Think of Tenerife and you’d be forgiven for conjuring up images of Playa de las Americas and Los Cristianos in the south of the Island. And for good reason. These places enjoy the kind of popularity that many resorts around the world dream of helped in no small part by the year round sunshine – the temperature rarely goes below 20 degrees Celsius even in the winter and developers have exploited this over the years.
Ever since the airport in the south of the island was opened in the late 1970’s, northern Europeans and in particular, us Brits having been holidaying in Tenerife in their hordes but lets faces it, that’s not exactly painting an attractive picture to many of us it?
The good news is that this is just part of the picture. Tenerife is the largest of the seven Canary islands and boasts over around 250 miles of coastline but unlike some islands where the main resorts seem to suck the life and infrastructure from the rest of the location, Tenerife offers genuine alternatives across the board, for those looking for resort led holiday home destinations to more authentic towns and villages that still benefit from amenities. I say this as I’ve spent so much time previously searching out property for clients who have this dream of buying a property in somewhere rural and that feels local only for the practically to eventually hit home at the last minute that this will be a step back in time and the lack of facilities that buyers have become so accustomed to back home will be sorely missed.
Thankfully a recent task was to help a couple who were pretty clued up on the type of location they were after; first and foremost they wanted to enjoy sunshine and warm weather in the winter months. Now being situated just over 186 miles off the African coast and on the same latitude as The Sahara Desert you might think that wouldn’t be an issue, but anybody that’s spent proper time on the island will know that the weather can change dramatically over a matter of miles. Humid winds, the cold sea currents of the Atlantic and the islands’ volcanic topography combine to create dramatic shifts in the island’s climate.
Upon my last visit I was told that Tenerife has a total of 10 different microclimates. Of course the telltale signs of prevailing weather are the colours you see and generally speaking the further north you go, the greener the landscape gets as three quarters of the rainfall on the island falls in on its’ northerly windy side. If, however, you’re not totally given to a reptilian existence, as a buyer you’ll be rewarded with stunning views, more culture and cheaper prices if you locate your search north with property values around 20-30% lower than the south.
However, this search needed to be firmly routed around sunny weather so we stayed south but that still gave me some scope. As I find so often on property searches, there is an element of balance to be found with location and this was no different. My couple didn’t want to be in the busy high-density resorts; instead they preferred a slightly quieter location where they could spend months at a time but also having the sense of feeling like they were on holiday. Not easy, but with 134 beaches on the Island (7 of which are blue flag) that holiday feeling wasn’t likely to be far away.
I think one of the best places to strike such a balance was around Los Gigantes in the municipality of Santiago del Tiede on the most westerly tip of the island. It was first developed in the 60s and 70’s and with the majority of the apartments and residential complexes being low rise, it helps them blend in to the surroundings. It’s a lot quieter than the resorts to the south but there’s still plenty going for it with a marina, family friendly public pools, a local plaza and of course beaches, the best known is Playa de la Arena. Now whilst it proudly holds blue flag status (and has done for the past 30 years) it’s a black sand beach, which for the uninitiated might take a bit of getting used to. In fact, the only golden sand beaches on the island have imported the sand from The Sahara.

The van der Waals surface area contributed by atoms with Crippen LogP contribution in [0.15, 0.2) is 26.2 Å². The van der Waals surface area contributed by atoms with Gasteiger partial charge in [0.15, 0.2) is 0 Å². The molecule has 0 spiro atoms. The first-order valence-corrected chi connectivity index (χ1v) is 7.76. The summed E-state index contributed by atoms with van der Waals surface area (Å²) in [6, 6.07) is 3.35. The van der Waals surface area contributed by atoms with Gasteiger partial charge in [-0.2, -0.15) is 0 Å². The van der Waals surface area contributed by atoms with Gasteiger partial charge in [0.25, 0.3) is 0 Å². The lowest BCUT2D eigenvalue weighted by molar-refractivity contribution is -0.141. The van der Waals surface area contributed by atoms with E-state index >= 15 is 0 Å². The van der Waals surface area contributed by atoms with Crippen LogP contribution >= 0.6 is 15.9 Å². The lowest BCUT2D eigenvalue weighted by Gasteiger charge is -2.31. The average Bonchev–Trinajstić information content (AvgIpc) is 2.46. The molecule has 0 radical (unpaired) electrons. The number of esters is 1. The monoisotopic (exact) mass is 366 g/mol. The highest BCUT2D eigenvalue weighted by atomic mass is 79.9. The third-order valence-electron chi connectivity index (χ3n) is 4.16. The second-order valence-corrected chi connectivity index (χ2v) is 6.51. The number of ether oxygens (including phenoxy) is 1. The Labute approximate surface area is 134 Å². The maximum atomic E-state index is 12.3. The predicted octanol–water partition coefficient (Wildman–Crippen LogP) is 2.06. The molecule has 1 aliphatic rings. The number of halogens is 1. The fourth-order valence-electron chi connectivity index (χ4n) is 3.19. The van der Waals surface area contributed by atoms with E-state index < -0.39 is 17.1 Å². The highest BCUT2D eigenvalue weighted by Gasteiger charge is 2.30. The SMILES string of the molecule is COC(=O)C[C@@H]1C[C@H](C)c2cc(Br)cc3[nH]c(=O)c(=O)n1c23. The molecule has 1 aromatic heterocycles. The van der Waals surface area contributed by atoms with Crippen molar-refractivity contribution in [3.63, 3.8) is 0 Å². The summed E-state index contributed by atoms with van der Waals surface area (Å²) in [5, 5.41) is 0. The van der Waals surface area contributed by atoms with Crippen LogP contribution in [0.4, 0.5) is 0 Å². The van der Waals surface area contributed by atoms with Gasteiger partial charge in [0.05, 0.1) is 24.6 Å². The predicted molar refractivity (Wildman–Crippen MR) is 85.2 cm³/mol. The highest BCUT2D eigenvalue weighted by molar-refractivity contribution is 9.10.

Of course, with all this going for it and some of the best weather on the island, the prices aren’t cheap. The average price of a 3 bed villa is around €500k but for me the apartments here offer better value. Expect to pay €200k to £250k for a 2 bed apartment with access to a pool. My tip is paying a bit extra if you can, to find properties that benefit from a touristic licence. I looked at one that was used as a rental and had only been vacant for 4 weeks of this year – that would certainly go a long way to paying the bills and maybe some flights too.
As a property man, I’ve always liked islands as they offer a finite amount of development available which limits supply and keeps demand and prices stable. I feel that this area further benefits from its topography as its hard to see much expansion available with the resort placed neatly between the Los Gigantes mountains to one side and the Atlantic on the other – if anything it adds to the feel of the place.
Of course the best way of finding an area that suits you is to get yourself out there and see for yourself. For many buyers, Tenerife is a winter sun location, so at the risk of stating the obvious, make sure you visit at the times you think you’ll use the place yourself. If you’re still jumping up and down to go out and look at properties, consider this; whilst the Island enjoys year round popularity, I wouldn’t recommend trying to arrange viewings in the summer. Most properties are let out to holidaymakers during the school holidays and vendors are unlikely to kick out paying guests for a viewing. It’s just this popularity that makes it harder to cut a deal at the start of peak season, as owners are likely to sit back collecting income and wait for the right price.
If Tenerife is on your short list then now is a good time to be doing some research at home with a view to a visit there from November onwards.